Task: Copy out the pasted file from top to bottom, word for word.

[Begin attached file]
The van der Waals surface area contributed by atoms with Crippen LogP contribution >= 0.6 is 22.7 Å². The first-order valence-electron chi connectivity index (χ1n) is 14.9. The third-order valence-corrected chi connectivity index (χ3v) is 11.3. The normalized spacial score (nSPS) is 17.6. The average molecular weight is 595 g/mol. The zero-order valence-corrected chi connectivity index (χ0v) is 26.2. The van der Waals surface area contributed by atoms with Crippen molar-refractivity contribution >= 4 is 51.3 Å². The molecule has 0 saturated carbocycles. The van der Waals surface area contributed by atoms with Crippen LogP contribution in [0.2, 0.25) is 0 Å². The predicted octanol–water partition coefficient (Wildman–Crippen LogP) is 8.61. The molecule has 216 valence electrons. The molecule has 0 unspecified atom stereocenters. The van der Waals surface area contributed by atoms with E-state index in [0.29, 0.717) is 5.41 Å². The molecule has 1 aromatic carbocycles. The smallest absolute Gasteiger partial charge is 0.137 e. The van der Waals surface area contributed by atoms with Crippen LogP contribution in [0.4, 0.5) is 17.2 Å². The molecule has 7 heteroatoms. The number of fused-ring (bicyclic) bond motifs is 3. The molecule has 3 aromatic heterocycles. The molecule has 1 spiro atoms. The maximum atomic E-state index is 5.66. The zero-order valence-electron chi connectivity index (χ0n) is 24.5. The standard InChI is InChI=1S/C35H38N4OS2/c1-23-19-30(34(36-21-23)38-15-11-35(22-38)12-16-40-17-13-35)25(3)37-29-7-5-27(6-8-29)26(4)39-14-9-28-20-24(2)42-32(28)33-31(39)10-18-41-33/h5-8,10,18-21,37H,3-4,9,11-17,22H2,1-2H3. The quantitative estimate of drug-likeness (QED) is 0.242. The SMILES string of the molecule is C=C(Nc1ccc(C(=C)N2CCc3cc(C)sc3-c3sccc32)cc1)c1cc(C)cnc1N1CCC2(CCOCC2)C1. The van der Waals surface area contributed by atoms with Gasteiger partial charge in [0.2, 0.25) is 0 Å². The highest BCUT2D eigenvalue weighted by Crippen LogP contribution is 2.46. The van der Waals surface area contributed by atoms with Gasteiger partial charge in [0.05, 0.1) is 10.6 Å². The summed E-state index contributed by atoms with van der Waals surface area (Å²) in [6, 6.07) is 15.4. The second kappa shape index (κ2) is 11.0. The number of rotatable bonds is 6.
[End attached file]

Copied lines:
The van der Waals surface area contributed by atoms with Crippen LogP contribution >= 0.6 is 22.7 Å². The first-order valence-electron chi connectivity index (χ1n) is 14.9. The third-order valence-corrected chi connectivity index (χ3v) is 11.3. The normalized spacial score (nSPS) is 17.6. The average molecular weight is 595 g/mol. The zero-order valence-corrected chi connectivity index (χ0v) is 26.2. The van der Waals surface area contributed by atoms with Crippen molar-refractivity contribution >= 4 is 51.3 Å². The molecule has 0 saturated carbocycles. The van der Waals surface area contributed by atoms with Crippen LogP contribution in [0.2, 0.25) is 0 Å². The predicted octanol–water partition coefficient (Wildman–Crippen LogP) is 8.61. The molecule has 216 valence electrons. The molecule has 0 unspecified atom stereocenters. The van der Waals surface area contributed by atoms with E-state index in [0.29, 0.717) is 5.41 Å². The molecule has 1 aromatic carbocycles. The smallest absolute Gasteiger partial charge is 0.137 e. The van der Waals surface area contributed by atoms with Crippen LogP contribution in [0.4, 0.5) is 17.2 Å². The molecule has 7 heteroatoms. The number of fused-ring (bicyclic) bond motifs is 3. The molecule has 3 aromatic heterocycles. The molecule has 1 spiro atoms. The maximum atomic E-state index is 5.66. The zero-order valence-electron chi connectivity index (χ0n) is 24.5. The standard InChI is InChI=1S/C35H38N4OS2/c1-23-19-30(34(36-21-23)38-15-11-35(22-38)12-16-40-17-13-35)25(3)37-29-7-5-27(6-8-29)26(4)39-14-9-28-20-24(2)42-32(28)33-31(39)10-18-41-33/h5-8,10,18-21,37H,3-4,9,11-17,22H2,1-2H3. The quantitative estimate of drug-likeness (QED) is 0.242. The SMILES string of the molecule is C=C(Nc1ccc(C(=C)N2CCc3cc(C)sc3-c3sccc32)cc1)c1cc(C)cnc1N1CCC2(CCOCC2)C1. The van der Waals surface area contributed by atoms with Gasteiger partial charge in [0.2, 0.25) is 0 Å². The highest BCUT2D eigenvalue weighted by Crippen LogP contribution is 2.46. The van der Waals surface area contributed by atoms with Gasteiger partial charge in [0.05, 0.1) is 10.6 Å². The summed E-state index contributed by atoms with van der Waals surface area (Å²) in [6, 6.07) is 15.4. The second kappa shape index (κ2) is 11.0. The number of rotatable bonds is 6.